How to defend cheque bouncing case
My son took loan from a private finance company, during taking loan he gave undated signed blank cheque on 28/12/2007, loan was given on 03/01/2008, he was paying daily instalment as per term of loan, representative of company was collecting money in cash but not giving any receipt, but a small piece of paper showing amount,and entering amount in a card provided by company, the boy suffered losses and had to close the shop, in june-2008, he closed his account also in bank in May-2008, from which he issued the cheque.
On 31/05/2010, After about 20 months company presented the cheque for more than double amount due to them, which was returned with remarks "No such a account exists". company has filled case under section 138, 141, 142 of Negotiable Instrument act.
company has claimed that, he (my son) after getting notice came to their office and gave cheque on 29/05/2010, by which accused came to company’s office and delivered the cheque.
When he was not living at address on which notice was supposed to be sent, how he received and gave old cheque of account which was closed in May-2008?
From bank statement it can be proved that cheque was given at the time of loan as cheques issued after this cheque were cleared in account, more over one more cheque book was issued. We can give evidence of sureties and persons who took loan from company that company takes blank cheque at the time of signing loan agreement.
What is defense in the case, How to prove that complainant lied that cheque was given on 31/05/2010
Is there any Supreme Court citations in support of our defence?
Thanks in anticipation
Asked 5 years ago in Criminal Law from New Delhi, Delhi
You have a good case for defence and I don't know whether you have already filed a Quash Proceedings in the High Court challenging the proceedings initiated by the complainant in the criminal court. The main ingredient is that the cheque issued should be a legally enforceable debt, in your case it is only towards the security your son had given it to the finance company and it is being misused by them, once you prove this defence then you are out of the criminal proceedings of the case. However, the finance company can be left with an option of initiating the civil proceedings for recovery of amount but the law of limitation will come to your rescue. Go ahead with your case even in trial you can prove the malafide intentions of the finance company in manipulating the facts and projecting the untrue facts before the court to get benefit by illegal means.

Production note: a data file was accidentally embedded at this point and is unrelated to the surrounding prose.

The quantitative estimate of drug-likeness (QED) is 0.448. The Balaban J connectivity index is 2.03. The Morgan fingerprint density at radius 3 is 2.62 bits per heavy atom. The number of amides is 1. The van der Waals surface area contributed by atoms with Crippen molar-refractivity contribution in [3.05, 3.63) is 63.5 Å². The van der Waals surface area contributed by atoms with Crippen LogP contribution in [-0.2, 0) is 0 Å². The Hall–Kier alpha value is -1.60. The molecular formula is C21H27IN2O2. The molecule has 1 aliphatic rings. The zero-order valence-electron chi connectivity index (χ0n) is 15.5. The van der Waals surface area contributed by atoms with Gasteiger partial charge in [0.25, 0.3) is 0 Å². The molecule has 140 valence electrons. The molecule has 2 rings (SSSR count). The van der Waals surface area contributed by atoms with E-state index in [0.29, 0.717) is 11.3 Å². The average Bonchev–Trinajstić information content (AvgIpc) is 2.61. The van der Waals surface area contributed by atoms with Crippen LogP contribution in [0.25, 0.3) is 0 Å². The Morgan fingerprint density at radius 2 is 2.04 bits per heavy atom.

Dear Mr. Kapoor,
Fight the case on merit, it is a very strong case in your favour. After receiving the summons from the court, file an application before court u/s 145(2) of Negotiable instrument act for cross examination of complainant as the above section said145. Evidence on affidavit.
[Evidence on affidavit.
(1) Notwithstanding anything contained in the Code of Criminal Procedure, 1973, (2 of 1974) the evidence of the complainant may be given by him on affidavit and may, subject to all just exceptions be read in evidence in any enquiry, trial or other proceeding under the said Code.
(2) The Court may, if it thinks fit, and shall, on the application of the prosecution or the accused, summon and examine any person giving evidence on affidavit as to the facts contained therein.]
You can win your case based on the experts opinion, ink-aged experts report.
Advocate, New Delhi
The prosecution will not produce the bank statements and documents which favor your case. So you need to file an application under section 91 CrPC to get the above referred documents on record.
In case your application gets rejected by the trial court, then you may file a revision petition against the rejection order. Further, you may produce your witnesses at defense stage and also can get all the relevant documents on record so as to built up a strong defense case.
The burden of proving legally enforceable debt lies on prosecution, and in your case you seem to have enough evidence to rebut that. Please refer to the Supreme Court Judgment of 'Krishna Janardhan Bhat vs Dattatraya G. Hegde' delivered on 11 January, 2008 in this regard.
Above views are OK but if you can prove that cheques were given as security than you have very good merit.
Advocate, New Delhi
Don't look for any SC citations as they appear very attractive at first blush but are peculiar to the facts of the cases in which they were laid. Every case is special in its own merit. Engage a lawyer and let him chalk out the strategy to be adopted in defence.